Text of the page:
Me and Earl and the Dying Girl combines light-hearted humour and unique animated effects with a captivating cast that explores the complexities of life and death.

Relative newcomer Thomas Mann stars as Greg Gaines, an awkward, self-depreciating floater as he deems himself, always floating around the edges of each social group, determined to get through his senior year at high school unnoticed. With only his long-time friend and fellow film maker Earl Jackson (Ronald Cyler II) as his constant companion. But Greg soon learns that his classmate Rachel Kushner (Olivia Cooke) has been diagnosed with leukaemia and is forced by his parents to befriend her. After some hesitation and caution they slowly become friends.

Often compared to The Fault in Our Stars, Me and Earl and The Dying Girl takes the less romantic road and instead uses humour to create the meaningful relationships that are portrayed on screen. The relationship between Greg and Earl was one of the highlights in the film with Earl’s bluntness combining well with Greg’s eccentricities. Though their relationship was an unusual one with Greg unable to call Earl his friend and instead calling him his colleague, Earl always believed in the talent that Greg possessed for film making and was always there to call him out on his stupidity.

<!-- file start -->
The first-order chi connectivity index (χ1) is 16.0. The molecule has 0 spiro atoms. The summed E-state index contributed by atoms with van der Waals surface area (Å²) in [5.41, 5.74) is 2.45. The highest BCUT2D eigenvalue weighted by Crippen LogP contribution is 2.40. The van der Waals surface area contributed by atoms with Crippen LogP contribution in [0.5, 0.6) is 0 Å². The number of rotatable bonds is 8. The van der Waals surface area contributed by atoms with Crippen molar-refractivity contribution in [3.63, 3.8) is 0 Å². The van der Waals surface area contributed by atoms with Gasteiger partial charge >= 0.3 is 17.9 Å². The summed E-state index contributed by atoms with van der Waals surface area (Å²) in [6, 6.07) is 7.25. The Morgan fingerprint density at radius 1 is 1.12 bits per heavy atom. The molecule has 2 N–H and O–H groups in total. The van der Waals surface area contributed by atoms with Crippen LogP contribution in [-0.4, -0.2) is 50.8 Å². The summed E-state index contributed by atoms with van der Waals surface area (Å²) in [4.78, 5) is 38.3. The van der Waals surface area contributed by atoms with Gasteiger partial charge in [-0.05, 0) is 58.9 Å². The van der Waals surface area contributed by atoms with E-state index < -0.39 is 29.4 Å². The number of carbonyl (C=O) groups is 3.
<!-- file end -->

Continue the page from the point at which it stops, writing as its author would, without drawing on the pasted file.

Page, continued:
I found that the use of animation was a quirky way to diffuse the tension and sadness in the film and allowed the audience to briefly see inside Greg’s crazy mind. The film also included intricate stop motion animated and live-action short films to represent Greg and Earl’s classic film parodies.

Me and Earl and The Dying Girl first started off as a book by Jesse Andrews which was published in 2012. Directed by Alfonso Gomez-Rejon the film won the Audience Award and the Grand Jury Prize at the 2015 Sundance Film Festival. The awards are no surprise, with constant humour mixed in with tender scenes, the film deserves all the praise it can get!

Director: Alfonso Gomez-Rejon
Rating: 4.5 out of 5 Stars
Running Time: 105 minutes

Words by Emily Facoory